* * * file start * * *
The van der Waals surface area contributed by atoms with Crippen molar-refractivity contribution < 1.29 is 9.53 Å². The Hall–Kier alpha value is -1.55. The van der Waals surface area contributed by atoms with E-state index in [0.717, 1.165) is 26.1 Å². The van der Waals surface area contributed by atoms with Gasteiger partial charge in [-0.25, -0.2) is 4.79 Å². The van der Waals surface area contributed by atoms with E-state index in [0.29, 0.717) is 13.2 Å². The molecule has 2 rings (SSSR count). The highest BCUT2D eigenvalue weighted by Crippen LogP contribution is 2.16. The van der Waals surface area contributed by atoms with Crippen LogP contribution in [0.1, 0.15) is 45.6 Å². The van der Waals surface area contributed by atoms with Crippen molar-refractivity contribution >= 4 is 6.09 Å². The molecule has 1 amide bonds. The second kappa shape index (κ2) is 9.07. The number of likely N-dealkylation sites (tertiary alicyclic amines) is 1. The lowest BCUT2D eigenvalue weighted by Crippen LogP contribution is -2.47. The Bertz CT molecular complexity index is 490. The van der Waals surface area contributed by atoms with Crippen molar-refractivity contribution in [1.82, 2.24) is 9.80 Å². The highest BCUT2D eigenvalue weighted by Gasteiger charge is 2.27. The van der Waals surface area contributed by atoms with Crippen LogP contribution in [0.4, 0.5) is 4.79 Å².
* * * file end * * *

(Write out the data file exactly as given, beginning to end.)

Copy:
The van der Waals surface area contributed by atoms with Crippen molar-refractivity contribution < 1.29 is 9.53 Å². The Hall–Kier alpha value is -1.55. The van der Waals surface area contributed by atoms with E-state index in [0.717, 1.165) is 26.1 Å². The van der Waals surface area contributed by atoms with Gasteiger partial charge in [-0.25, -0.2) is 4.79 Å². The van der Waals surface area contributed by atoms with E-state index in [0.29, 0.717) is 13.2 Å². The molecule has 2 rings (SSSR count). The highest BCUT2D eigenvalue weighted by Crippen LogP contribution is 2.16. The van der Waals surface area contributed by atoms with Crippen LogP contribution in [0.1, 0.15) is 45.6 Å². The van der Waals surface area contributed by atoms with Crippen molar-refractivity contribution >= 4 is 6.09 Å². The molecule has 1 amide bonds. The second kappa shape index (κ2) is 9.07. The number of likely N-dealkylation sites (tertiary alicyclic amines) is 1. The lowest BCUT2D eigenvalue weighted by Crippen LogP contribution is -2.47. The Bertz CT molecular complexity index is 490. The van der Waals surface area contributed by atoms with Crippen molar-refractivity contribution in [1.82, 2.24) is 9.80 Å². The highest BCUT2D eigenvalue weighted by Gasteiger charge is 2.27. The van der Waals surface area contributed by atoms with Crippen LogP contribution in [0.4, 0.5) is 4.79 Å².